Reconstructing the Bengal Partition: The Psyche Under a Different Violence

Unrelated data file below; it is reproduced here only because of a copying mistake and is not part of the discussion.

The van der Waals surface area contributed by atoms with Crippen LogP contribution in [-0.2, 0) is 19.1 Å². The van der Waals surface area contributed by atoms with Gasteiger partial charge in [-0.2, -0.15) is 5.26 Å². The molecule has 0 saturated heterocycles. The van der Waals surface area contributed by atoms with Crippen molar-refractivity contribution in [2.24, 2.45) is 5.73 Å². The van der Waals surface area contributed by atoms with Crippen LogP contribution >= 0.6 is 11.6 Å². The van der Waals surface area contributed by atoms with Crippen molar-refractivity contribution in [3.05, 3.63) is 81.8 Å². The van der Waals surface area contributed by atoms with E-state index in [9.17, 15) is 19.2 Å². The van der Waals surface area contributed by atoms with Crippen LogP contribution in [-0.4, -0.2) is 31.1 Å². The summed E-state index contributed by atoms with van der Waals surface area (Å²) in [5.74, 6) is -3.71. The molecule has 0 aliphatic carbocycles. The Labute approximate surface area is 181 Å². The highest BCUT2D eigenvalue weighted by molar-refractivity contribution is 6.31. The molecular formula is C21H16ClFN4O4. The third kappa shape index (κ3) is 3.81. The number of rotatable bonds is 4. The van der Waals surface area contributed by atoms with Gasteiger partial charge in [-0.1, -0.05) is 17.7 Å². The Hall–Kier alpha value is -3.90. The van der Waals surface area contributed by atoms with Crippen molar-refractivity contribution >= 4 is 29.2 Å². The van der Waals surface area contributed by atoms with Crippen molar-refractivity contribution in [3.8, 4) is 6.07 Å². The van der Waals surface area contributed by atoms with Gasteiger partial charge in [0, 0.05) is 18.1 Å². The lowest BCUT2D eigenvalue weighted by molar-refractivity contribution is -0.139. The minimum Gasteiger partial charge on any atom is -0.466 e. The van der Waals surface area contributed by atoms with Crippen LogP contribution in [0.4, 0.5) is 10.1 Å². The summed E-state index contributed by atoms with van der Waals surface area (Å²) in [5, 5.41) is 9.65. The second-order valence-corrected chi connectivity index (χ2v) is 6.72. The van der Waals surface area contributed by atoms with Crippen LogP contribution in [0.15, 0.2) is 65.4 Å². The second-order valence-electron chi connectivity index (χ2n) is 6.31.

A psychological study of the Bengal Partition, a traumatic time that continues to resonate. Why has it been so hard for Bengal to recover from this catastrophe, shared with the people of Punjab, who faced much more brutal and horrendous violence over a short period? Was it due to very different historical circumstances? The refugees were targets of soft violence', an extreme form of mental assault that chilled them with fear' till they fled. They could not tell whether old friends had become new foes'. Were they imagining this or perhaps it was a true reading of the situation? Departures were spread over many years, preventing a sharper break with the past, prolonging their confusion over identity, the grief of being uprooted, of feeling unwelcome in the truncated state of West Bengal. The author interviews a number of respondents who were young children or adolescents from the bhadralok, the educated section of society, to gauge their understanding of Partition and how it affects their lives. She uses the insights of psychoanalysis and cognitive psychology. Alan Roland, the distinguished psychoanalyst, talks of how the depth of these interviews and Basu's psychological understanding of each person give a new understanding of memory and the reconstruction of Partition in people's mind.